Art / Design / Photography / STUDIO e*

Design Central

5 reasons why I love London.

1. Black Cabs.  Nowhere else in the world, will you find a taxi driver who knows 3 different ways to get to your destination plus actually drive there like a mensch.

2. Hampstead. My favourite suburb.  Once home to Byron, Coleridge, Agatha Christie, Dickens, Keats to name a few.  At its heart is Hampstead Heath, London’s greenest and wildest public space.  I’ve walked every lane, avenue and street in Hampstead and when I was back in London last year, I still found new things to admire and appreciate.

3. Food, flower and vintage markets to rival Paris and Barcelona.

4.  Architecture of note. Old, quaint, well-preserved and delightful.

5. THE LONDON DESIGN FESTIVAL.  Come September, and designers and design lovers from all around the world descend on the city to share their work and ideas.  Most of the work is exhibited in galleries and retail stores across the city but this (last) year you could also join curated (Tokyo) bike tours with the likes of Max Fraser & Johanna Agerman. It’s a rich, intense and inspiring few days and I was thrilled to be able to cover some of the events for 2 design publications, Artichoke (Australia) and Urbis (New Zealand). The following are excerpts from my features, followed by the 2 published articles and my images of the event.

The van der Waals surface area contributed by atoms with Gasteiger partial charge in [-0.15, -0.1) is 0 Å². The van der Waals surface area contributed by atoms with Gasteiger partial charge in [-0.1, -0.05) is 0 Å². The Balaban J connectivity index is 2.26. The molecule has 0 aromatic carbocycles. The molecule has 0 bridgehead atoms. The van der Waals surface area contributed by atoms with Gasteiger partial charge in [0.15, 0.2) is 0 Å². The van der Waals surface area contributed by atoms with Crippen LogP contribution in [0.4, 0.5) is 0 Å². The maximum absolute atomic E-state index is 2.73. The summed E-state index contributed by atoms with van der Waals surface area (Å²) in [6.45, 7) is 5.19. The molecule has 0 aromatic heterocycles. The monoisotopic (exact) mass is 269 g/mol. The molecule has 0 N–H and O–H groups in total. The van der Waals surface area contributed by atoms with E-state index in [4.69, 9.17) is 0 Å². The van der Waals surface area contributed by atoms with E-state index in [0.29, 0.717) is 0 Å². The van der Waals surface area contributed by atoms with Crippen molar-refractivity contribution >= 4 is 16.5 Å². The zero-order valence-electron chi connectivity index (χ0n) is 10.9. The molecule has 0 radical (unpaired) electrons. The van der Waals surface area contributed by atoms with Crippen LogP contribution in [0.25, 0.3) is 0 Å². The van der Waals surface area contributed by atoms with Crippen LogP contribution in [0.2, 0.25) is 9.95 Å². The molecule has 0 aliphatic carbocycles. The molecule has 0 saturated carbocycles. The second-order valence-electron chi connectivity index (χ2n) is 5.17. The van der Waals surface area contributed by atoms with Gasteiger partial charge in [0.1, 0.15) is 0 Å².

{Excerpt from Artichoke coverage}

The months leading up to the London Design Festival send design lovers into planning meltdown as the intoxicating roster of events and exhibitions are revealed.  While the major exhibitions tend to garner the most attention, there are also a host of smaller galleries, designers and retail locations which use the opportunity to showcase their own work. This year was no exception. In addition there were some exciting public events. The master of minimalism, John Pawson, in collaboration with Swarovski, thrilled with his installation “Perspectives” at St Paul’s Cathedral.  The architect created a series of optical devices to create a unique view up through the rarely seen tower.  In equally dramatic fashion Aamu Song filled an entire room at York Hall with the red fabric of a gargantuan dress, occupied by a storyteller. Audience members were then invited to occupy its huge pockets and enjoy a variety of intimate performances.  Closer to home, Matilda presented thirty Australian designers at Designjunction, one of the events key destinations. In addition to the impressive showcase of talent, there was a pop up café sponsored by the Australian manufacturing company How We Create.